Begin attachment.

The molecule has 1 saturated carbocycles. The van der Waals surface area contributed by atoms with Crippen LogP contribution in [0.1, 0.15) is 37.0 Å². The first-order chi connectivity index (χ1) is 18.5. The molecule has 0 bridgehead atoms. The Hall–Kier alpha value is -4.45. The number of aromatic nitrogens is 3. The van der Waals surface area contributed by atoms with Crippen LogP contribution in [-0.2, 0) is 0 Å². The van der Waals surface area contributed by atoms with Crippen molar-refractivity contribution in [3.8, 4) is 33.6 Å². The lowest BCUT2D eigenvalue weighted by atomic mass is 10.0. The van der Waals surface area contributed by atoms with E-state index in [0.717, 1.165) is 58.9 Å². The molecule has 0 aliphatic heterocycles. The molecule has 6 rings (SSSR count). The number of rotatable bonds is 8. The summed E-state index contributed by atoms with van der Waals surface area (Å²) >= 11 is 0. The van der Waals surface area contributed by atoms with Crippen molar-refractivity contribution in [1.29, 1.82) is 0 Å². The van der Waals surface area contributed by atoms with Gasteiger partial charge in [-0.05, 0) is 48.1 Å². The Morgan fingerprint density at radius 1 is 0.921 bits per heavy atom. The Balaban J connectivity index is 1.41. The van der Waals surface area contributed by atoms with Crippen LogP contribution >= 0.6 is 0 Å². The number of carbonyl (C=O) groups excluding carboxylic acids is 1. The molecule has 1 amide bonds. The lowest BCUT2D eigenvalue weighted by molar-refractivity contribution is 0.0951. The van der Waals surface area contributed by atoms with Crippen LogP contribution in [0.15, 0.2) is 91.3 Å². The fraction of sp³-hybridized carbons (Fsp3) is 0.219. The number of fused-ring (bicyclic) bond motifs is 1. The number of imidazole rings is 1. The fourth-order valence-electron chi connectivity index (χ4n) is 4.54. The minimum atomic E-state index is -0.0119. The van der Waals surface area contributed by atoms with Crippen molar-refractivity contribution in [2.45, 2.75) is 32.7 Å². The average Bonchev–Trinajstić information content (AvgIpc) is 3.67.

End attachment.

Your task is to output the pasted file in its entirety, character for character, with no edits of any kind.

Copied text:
The molecule has 1 saturated carbocycles. The van der Waals surface area contributed by atoms with Crippen LogP contribution in [0.1, 0.15) is 37.0 Å². The first-order chi connectivity index (χ1) is 18.5. The molecule has 0 bridgehead atoms. The Hall–Kier alpha value is -4.45. The number of aromatic nitrogens is 3. The van der Waals surface area contributed by atoms with Crippen LogP contribution in [-0.2, 0) is 0 Å². The van der Waals surface area contributed by atoms with Crippen molar-refractivity contribution in [3.8, 4) is 33.6 Å². The lowest BCUT2D eigenvalue weighted by atomic mass is 10.0. The van der Waals surface area contributed by atoms with E-state index in [0.717, 1.165) is 58.9 Å². The molecule has 0 aliphatic heterocycles. The molecule has 6 rings (SSSR count). The number of rotatable bonds is 8. The summed E-state index contributed by atoms with van der Waals surface area (Å²) >= 11 is 0. The van der Waals surface area contributed by atoms with Crippen molar-refractivity contribution in [1.29, 1.82) is 0 Å². The van der Waals surface area contributed by atoms with Gasteiger partial charge in [-0.05, 0) is 48.1 Å². The Morgan fingerprint density at radius 1 is 0.921 bits per heavy atom. The Balaban J connectivity index is 1.41. The van der Waals surface area contributed by atoms with Crippen LogP contribution >= 0.6 is 0 Å². The number of carbonyl (C=O) groups excluding carboxylic acids is 1. The molecule has 1 amide bonds. The lowest BCUT2D eigenvalue weighted by molar-refractivity contribution is 0.0951. The van der Waals surface area contributed by atoms with Crippen LogP contribution in [0.15, 0.2) is 91.3 Å². The fraction of sp³-hybridized carbons (Fsp3) is 0.219. The number of fused-ring (bicyclic) bond motifs is 1. The number of imidazole rings is 1. The fourth-order valence-electron chi connectivity index (χ4n) is 4.54. The minimum atomic E-state index is -0.0119. The van der Waals surface area contributed by atoms with Crippen molar-refractivity contribution in [2.45, 2.75) is 32.7 Å². The average Bonchev–Trinajstić information content (AvgIpc) is 3.67.